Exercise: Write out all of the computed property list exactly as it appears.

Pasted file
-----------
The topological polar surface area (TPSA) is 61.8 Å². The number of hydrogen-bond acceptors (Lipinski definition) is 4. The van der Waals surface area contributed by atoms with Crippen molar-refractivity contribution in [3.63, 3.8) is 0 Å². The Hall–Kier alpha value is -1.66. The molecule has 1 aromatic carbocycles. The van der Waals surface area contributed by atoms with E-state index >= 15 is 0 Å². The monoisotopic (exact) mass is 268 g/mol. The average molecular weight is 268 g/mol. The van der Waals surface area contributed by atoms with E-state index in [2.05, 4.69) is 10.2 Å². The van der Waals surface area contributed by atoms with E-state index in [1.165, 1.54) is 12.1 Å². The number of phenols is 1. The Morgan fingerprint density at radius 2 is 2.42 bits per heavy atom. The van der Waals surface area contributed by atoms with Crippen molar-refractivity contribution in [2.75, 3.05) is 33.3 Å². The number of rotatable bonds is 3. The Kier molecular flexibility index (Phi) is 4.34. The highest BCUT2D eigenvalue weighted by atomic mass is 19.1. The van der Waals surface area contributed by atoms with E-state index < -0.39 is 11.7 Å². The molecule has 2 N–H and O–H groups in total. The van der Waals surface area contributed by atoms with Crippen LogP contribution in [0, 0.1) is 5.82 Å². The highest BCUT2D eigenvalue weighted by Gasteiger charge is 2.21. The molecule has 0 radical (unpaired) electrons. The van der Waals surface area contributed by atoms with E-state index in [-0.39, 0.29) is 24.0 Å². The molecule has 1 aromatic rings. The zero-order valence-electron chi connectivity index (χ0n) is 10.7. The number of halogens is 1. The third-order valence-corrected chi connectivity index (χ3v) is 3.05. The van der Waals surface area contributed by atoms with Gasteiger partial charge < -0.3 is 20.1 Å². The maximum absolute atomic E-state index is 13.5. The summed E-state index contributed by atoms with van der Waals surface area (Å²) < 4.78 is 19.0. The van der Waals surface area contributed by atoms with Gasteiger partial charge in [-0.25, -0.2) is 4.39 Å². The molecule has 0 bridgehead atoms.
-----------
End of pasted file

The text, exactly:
The topological polar surface area (TPSA) is 61.8 Å². The number of hydrogen-bond acceptors (Lipinski definition) is 4. The van der Waals surface area contributed by atoms with Crippen molar-refractivity contribution in [3.63, 3.8) is 0 Å². The Hall–Kier alpha value is -1.66. The molecule has 1 aromatic carbocycles. The van der Waals surface area contributed by atoms with E-state index >= 15 is 0 Å². The monoisotopic (exact) mass is 268 g/mol. The average molecular weight is 268 g/mol. The van der Waals surface area contributed by atoms with E-state index in [2.05, 4.69) is 10.2 Å². The van der Waals surface area contributed by atoms with E-state index in [1.165, 1.54) is 12.1 Å². The number of phenols is 1. The Morgan fingerprint density at radius 2 is 2.42 bits per heavy atom. The van der Waals surface area contributed by atoms with Crippen molar-refractivity contribution in [2.75, 3.05) is 33.3 Å². The number of rotatable bonds is 3. The Kier molecular flexibility index (Phi) is 4.34. The highest BCUT2D eigenvalue weighted by atomic mass is 19.1. The van der Waals surface area contributed by atoms with E-state index < -0.39 is 11.7 Å². The molecule has 2 N–H and O–H groups in total. The van der Waals surface area contributed by atoms with Crippen LogP contribution in [0, 0.1) is 5.82 Å². The highest BCUT2D eigenvalue weighted by Gasteiger charge is 2.21. The molecule has 0 radical (unpaired) electrons. The van der Waals surface area contributed by atoms with E-state index in [-0.39, 0.29) is 24.0 Å². The molecule has 1 aromatic rings. The zero-order valence-electron chi connectivity index (χ0n) is 10.7. The number of halogens is 1. The third-order valence-corrected chi connectivity index (χ3v) is 3.05. The van der Waals surface area contributed by atoms with Gasteiger partial charge < -0.3 is 20.1 Å². The maximum absolute atomic E-state index is 13.5. The summed E-state index contributed by atoms with van der Waals surface area (Å²) < 4.78 is 19.0. The van der Waals surface area contributed by atoms with Gasteiger partial charge in [-0.25, -0.2) is 4.39 Å². The molecule has 0 bridgehead atoms.